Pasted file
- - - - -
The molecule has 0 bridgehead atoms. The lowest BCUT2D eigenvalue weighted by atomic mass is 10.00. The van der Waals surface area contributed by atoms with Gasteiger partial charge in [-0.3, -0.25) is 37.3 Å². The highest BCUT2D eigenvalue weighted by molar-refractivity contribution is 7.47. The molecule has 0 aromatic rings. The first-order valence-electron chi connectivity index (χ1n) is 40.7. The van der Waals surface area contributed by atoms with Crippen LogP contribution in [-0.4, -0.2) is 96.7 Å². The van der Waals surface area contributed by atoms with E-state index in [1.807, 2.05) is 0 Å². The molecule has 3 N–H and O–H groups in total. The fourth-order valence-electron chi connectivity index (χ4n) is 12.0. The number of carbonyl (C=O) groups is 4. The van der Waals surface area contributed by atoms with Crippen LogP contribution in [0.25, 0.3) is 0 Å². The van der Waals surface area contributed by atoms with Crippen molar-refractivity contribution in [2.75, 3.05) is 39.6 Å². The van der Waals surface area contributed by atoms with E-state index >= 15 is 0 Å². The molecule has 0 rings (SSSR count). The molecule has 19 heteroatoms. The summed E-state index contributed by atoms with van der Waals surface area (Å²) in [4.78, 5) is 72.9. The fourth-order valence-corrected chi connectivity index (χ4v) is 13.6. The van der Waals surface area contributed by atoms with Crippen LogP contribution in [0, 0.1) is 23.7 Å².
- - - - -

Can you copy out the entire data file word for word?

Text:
The molecule has 0 bridgehead atoms. The lowest BCUT2D eigenvalue weighted by atomic mass is 10.00. The van der Waals surface area contributed by atoms with Gasteiger partial charge in [-0.3, -0.25) is 37.3 Å². The highest BCUT2D eigenvalue weighted by molar-refractivity contribution is 7.47. The molecule has 0 aromatic rings. The first-order valence-electron chi connectivity index (χ1n) is 40.7. The van der Waals surface area contributed by atoms with Crippen LogP contribution in [-0.4, -0.2) is 96.7 Å². The van der Waals surface area contributed by atoms with E-state index in [1.807, 2.05) is 0 Å². The molecule has 3 N–H and O–H groups in total. The fourth-order valence-electron chi connectivity index (χ4n) is 12.0. The number of carbonyl (C=O) groups is 4. The van der Waals surface area contributed by atoms with Crippen LogP contribution in [0.25, 0.3) is 0 Å². The van der Waals surface area contributed by atoms with Crippen molar-refractivity contribution in [2.75, 3.05) is 39.6 Å². The van der Waals surface area contributed by atoms with E-state index >= 15 is 0 Å². The molecule has 0 rings (SSSR count). The molecule has 19 heteroatoms. The summed E-state index contributed by atoms with van der Waals surface area (Å²) in [4.78, 5) is 72.9. The fourth-order valence-corrected chi connectivity index (χ4v) is 13.6. The van der Waals surface area contributed by atoms with Crippen LogP contribution in [0, 0.1) is 23.7 Å².